Kobe Bryant isn't leaving 2005 behind without a bit of controversy. Nor will the Lakers star start the new year on the court.
Bryant was suspended Friday for two games without pay for elbowing Mike Miller of the Memphis Grizzlies in the throat during the Lakers' overtime loss Wednesday. Bryant is scheduled to sit out Sunday's game against Utah at Staples Center and Tuesday's game against the Jazz at Salt Lake City.
Bryant was called for a flagrant foul with 8:24 remaining in the fourth quarter, resulting in the suspension.
"Very surprised. Shocked actually. Very, very surprised," Bryant said of the suspension after Friday's practice. "I've been hit with a couple of flagrant fouls already this year. I've been hit with a clothesline and no suspensions come of that. And I get two games for this?"
Bryant said he never imagined he could get suspended for his move on Miller. Earlier in that game, Miller elbowed Bryant in the head, opening a cut above his left eye that required three stitches.
"When somebody comes down the lane, you've got to hit him," Bryant said Friday. "You can't let them come down the lane and just finger roll and get easy baskets. ... That's just basic NBA basketball."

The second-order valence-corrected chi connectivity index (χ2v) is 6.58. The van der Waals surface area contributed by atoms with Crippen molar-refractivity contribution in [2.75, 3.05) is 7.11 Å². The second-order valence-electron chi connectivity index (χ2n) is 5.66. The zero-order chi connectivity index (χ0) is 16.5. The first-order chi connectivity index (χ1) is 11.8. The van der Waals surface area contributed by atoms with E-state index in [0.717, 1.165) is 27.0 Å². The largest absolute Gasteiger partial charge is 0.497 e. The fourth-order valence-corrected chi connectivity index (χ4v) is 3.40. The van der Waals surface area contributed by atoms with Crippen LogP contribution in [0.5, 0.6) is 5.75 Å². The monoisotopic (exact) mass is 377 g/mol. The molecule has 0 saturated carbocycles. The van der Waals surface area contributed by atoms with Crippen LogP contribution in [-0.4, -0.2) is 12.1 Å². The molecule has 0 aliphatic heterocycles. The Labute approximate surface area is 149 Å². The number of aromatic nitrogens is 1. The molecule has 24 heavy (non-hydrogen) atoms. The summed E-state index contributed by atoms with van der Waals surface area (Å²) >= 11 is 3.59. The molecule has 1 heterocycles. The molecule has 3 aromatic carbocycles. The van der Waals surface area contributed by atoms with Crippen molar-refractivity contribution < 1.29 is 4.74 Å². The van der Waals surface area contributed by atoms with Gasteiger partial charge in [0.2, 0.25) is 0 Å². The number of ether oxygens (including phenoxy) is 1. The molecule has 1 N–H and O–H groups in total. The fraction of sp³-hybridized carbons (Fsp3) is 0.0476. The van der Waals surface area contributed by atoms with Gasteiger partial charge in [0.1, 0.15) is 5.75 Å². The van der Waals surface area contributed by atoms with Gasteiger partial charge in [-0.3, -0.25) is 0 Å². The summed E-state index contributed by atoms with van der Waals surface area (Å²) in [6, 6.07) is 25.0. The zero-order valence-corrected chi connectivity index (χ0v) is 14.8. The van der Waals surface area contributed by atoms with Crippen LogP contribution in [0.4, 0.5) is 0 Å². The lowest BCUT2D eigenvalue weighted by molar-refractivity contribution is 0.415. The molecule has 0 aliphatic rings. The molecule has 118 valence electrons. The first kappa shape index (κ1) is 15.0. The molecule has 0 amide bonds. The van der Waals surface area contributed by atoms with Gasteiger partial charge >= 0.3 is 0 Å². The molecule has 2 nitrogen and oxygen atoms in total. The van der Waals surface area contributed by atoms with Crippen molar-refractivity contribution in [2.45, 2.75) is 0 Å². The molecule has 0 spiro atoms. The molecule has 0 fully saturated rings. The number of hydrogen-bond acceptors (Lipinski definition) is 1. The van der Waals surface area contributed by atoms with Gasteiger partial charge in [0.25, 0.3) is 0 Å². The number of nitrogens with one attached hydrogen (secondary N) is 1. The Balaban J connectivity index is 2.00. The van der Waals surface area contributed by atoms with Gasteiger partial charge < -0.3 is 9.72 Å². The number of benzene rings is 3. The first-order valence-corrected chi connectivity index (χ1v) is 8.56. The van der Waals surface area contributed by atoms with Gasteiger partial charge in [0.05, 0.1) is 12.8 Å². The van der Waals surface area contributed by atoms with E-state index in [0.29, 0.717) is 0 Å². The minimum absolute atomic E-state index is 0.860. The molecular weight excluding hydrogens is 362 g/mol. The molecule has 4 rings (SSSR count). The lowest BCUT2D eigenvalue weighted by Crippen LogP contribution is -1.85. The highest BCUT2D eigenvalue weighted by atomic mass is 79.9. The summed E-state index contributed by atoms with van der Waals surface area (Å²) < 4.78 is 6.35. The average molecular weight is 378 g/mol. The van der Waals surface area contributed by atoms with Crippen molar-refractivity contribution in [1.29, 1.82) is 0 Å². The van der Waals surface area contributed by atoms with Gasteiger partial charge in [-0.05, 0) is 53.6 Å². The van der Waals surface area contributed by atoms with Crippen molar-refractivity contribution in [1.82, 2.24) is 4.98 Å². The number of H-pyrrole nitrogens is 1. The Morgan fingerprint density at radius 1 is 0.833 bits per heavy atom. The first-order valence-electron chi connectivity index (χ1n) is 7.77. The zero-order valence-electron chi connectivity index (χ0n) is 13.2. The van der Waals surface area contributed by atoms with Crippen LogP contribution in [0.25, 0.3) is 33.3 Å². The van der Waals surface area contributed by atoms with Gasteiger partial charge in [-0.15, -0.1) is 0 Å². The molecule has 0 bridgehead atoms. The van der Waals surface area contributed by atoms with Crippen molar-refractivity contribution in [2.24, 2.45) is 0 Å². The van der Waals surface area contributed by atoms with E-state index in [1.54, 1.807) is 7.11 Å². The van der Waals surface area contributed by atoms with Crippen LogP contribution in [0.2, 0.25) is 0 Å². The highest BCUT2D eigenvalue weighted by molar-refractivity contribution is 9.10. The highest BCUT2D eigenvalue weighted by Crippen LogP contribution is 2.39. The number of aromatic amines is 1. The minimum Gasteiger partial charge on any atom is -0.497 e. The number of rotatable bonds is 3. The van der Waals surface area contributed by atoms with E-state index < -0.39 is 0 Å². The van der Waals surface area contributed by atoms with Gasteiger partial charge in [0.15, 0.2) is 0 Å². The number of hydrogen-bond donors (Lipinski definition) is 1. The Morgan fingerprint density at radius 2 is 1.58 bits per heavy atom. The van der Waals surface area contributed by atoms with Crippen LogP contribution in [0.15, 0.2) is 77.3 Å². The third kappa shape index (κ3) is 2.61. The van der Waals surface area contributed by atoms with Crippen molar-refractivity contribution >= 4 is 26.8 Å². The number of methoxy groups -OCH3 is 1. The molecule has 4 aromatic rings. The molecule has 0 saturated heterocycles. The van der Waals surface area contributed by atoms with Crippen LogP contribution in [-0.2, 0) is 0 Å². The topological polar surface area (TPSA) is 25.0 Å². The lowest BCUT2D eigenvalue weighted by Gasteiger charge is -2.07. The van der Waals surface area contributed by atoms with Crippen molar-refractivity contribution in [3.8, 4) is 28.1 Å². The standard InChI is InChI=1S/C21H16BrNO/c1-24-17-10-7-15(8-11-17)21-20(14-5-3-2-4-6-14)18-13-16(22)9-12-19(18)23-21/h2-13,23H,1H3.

Coach Phil Jackson said Bryant's postgame comments might have swayed the league office into suspending the star. After the game, Bryant said, in part, "Any player that was going to come down the lane at that point in time, I was going to let him know that he just can't walk through there."
Bryant said he wished he could take back the foul on Miller "knowing what I know now, getting two games for it. But no way in my mind did I think it was going to get a suspension for something like that. No way."
Lamar Odom and Bryant denied reports they had to be separated by security after the Lakers' loss to the Washington Wizards on Monday.
Bryant blamed Odom for supposedly botching a potential tying shot by lining up on the wrong side of the court. The two exchanged words as they walked to the locker room but say they did not nearly come to blows.
"It's crazy, it's crazy man. That's way out in left field," said Bryant, who learned of The New York Post's report on TV on Thursday. He immediately telephoned Odom, whom he calls one of his closest friends on the team.
"You got to talk to the team when plays break down, but nothing close to what (reporter Peter) Vecsey or (TV analyst David) Aldridge said," Bryant said.
Vecsey wrote, "as the pair got closer to the Lakers' dressing room, Kobe became more uncouth and Odom ... answered in kind. That's when Kobe went after Odom. In doing so, he kicked over the lights and a chair holding the TV monitor. Kobe's security force of two quickly intervened and separated the pair."